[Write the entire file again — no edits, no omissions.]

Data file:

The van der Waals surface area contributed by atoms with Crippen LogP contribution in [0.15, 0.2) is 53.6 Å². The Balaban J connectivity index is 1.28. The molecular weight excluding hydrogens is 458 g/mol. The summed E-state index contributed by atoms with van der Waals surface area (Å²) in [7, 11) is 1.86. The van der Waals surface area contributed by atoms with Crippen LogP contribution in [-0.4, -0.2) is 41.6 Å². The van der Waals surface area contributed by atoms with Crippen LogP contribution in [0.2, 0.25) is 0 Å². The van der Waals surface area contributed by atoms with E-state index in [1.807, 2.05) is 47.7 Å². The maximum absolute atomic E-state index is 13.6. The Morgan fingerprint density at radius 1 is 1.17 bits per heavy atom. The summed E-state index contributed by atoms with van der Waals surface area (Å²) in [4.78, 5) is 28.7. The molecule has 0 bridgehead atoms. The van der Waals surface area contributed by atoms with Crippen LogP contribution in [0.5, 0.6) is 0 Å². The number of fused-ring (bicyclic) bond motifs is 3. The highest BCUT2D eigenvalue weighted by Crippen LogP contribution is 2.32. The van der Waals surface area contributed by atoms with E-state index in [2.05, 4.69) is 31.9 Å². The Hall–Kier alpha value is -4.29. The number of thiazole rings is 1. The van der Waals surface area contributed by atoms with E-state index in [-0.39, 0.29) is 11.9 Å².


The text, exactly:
The van der Waals surface area contributed by atoms with Crippen LogP contribution in [0.15, 0.2) is 53.6 Å². The Balaban J connectivity index is 1.28. The molecular weight excluding hydrogens is 458 g/mol. The summed E-state index contributed by atoms with van der Waals surface area (Å²) in [7, 11) is 1.86. The van der Waals surface area contributed by atoms with Crippen LogP contribution in [-0.4, -0.2) is 41.6 Å². The van der Waals surface area contributed by atoms with Crippen LogP contribution in [0.2, 0.25) is 0 Å². The van der Waals surface area contributed by atoms with E-state index in [1.807, 2.05) is 47.7 Å². The maximum absolute atomic E-state index is 13.6. The Morgan fingerprint density at radius 1 is 1.17 bits per heavy atom. The summed E-state index contributed by atoms with van der Waals surface area (Å²) in [4.78, 5) is 28.7. The molecule has 0 bridgehead atoms. The van der Waals surface area contributed by atoms with Crippen LogP contribution in [0.5, 0.6) is 0 Å². The number of fused-ring (bicyclic) bond motifs is 3. The highest BCUT2D eigenvalue weighted by Crippen LogP contribution is 2.32. The van der Waals surface area contributed by atoms with E-state index in [2.05, 4.69) is 31.9 Å². The Hall–Kier alpha value is -4.29. The number of thiazole rings is 1. The van der Waals surface area contributed by atoms with E-state index in [-0.39, 0.29) is 11.9 Å².